FASTER THAN you can say "Crouching Tiger, Hidden Dragon," my mood has
changed - from feeling good to feeling paranoid about being an Asian -
specifically a Chinese American - in America. That is what a little spy plane
accident along the southeast China coast can do.
While many Americans are happy that the 24 U.S. Navy personnel aboard the
spy plane are back in the good old U.S.A., I've been in a funk. The near
crisis between the United States and the People's Republic of China put me and
other Chinese Americans in the middle, not a comfortable place to be right now.
I'll tell you why.
When two Springfield, Ill., talk-show hosts at station WQLZ call for the
internment of Chinese Americans the way the federal government locked up
Japanese Americans during World War II, you can begin to understand why I
might feel a little queasy.
When the same radio personalities advocate a boycott of Chinese restaurants
until "our troops" come home, you will know why there's a knot in my stomach.
When Don Bleu, a popular radio disk jockey on 101.3 FM in San Francisco,p
calls a restaurant in China and mockingly teases the person who answers the
surprise call, you can sense the rage building inside my normally calm
When Pulitzer Prize-winning editorial cartoonist Pat Oliphant engages raw
racist stereotypes to depict a Chinese waiter, then you will know why I might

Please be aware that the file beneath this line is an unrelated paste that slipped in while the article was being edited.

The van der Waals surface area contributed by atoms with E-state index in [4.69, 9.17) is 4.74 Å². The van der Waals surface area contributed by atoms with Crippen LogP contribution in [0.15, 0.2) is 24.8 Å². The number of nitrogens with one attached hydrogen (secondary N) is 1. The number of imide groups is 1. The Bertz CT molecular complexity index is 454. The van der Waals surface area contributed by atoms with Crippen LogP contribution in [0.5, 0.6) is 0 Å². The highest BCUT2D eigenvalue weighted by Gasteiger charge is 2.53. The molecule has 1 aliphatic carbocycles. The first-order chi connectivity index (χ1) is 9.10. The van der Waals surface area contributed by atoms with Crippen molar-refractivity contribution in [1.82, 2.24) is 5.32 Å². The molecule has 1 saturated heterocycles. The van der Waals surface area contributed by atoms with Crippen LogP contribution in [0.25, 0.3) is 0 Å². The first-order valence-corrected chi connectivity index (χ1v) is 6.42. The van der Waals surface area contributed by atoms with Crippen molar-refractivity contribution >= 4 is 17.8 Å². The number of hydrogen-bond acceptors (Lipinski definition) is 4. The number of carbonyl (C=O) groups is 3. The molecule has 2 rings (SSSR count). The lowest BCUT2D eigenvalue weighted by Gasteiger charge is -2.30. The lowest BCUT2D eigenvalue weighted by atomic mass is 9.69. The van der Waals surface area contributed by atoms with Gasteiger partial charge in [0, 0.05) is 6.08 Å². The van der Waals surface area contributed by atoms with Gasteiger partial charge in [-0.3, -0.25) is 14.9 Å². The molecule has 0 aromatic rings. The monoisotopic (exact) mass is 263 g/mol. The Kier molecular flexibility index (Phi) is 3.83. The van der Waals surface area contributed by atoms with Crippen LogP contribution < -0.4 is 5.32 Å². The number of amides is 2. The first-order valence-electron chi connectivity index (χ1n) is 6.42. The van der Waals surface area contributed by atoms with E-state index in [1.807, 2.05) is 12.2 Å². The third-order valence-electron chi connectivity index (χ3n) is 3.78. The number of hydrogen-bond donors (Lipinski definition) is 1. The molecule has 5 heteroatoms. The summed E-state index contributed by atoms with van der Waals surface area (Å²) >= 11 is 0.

question the sanctity of the First Amendment.
When some of the top newspaper editors in the United States, at their
annual convention, laugh at a crude skit by a group called Capitol Steps
mocking Chinese people, you will know why I am depressed about my chosen
All these incidents have occurred since a U.S. spy plane collided with a
Chinese fighter jet on April 1.
Adding to my melancholy has been the super patriotic tone - sometimes
indignant, sometimes hysterical - of major news media personalities such as
Katie Couric, Tim Russert and even the usually mild-mannered David Broder of
the Washington Post.
Appearing on Sunday's "Meet the Press" show on NBC, Broder said, "The
Chinese are not nice people."
A journalist myself, I had to ask how he knew that. Has he met all 1.3
billion of them? In fact, over the past several weeks, "the Chinese" have been
labeled a lot of nasty things.
Here is where it gets disconcerting for me and other Chinese Americans.
Understand this: Even though I am of Chinese descent, I am no stool pigeon
for the People's Republic of China or its leaders. I am not privy to their
thinking or strategizing about positioning China in the unpredictable
geopolitical landscape of the 21st century.
For that matter, I know very little of the inner workings of our government.
Otherwise, why was I - and perhaps you? - surprised to learn that U.S. spy
planes were buzzing China's coastline. For what purpose? As far as we know,
China isn't sending spy planes along the California coastline.
Targeting China as the next Evil Empire has been an evolutionary process in
the United States. The new Bush administration apparently plans to talk and
act tough toward China.
That isn't going to make life any easier for me and other Chinese Americans.
Some Americans appear not to be able to distinguish between Chinese Americans
and Chinese from China. We all look alike, I guess.
William Wong, a Bay Area freelance writer, is author of "Yellow Journalist: Dispatches from Asian America" (Temple University Press, 2001).
©2001 San Francisco Chronicle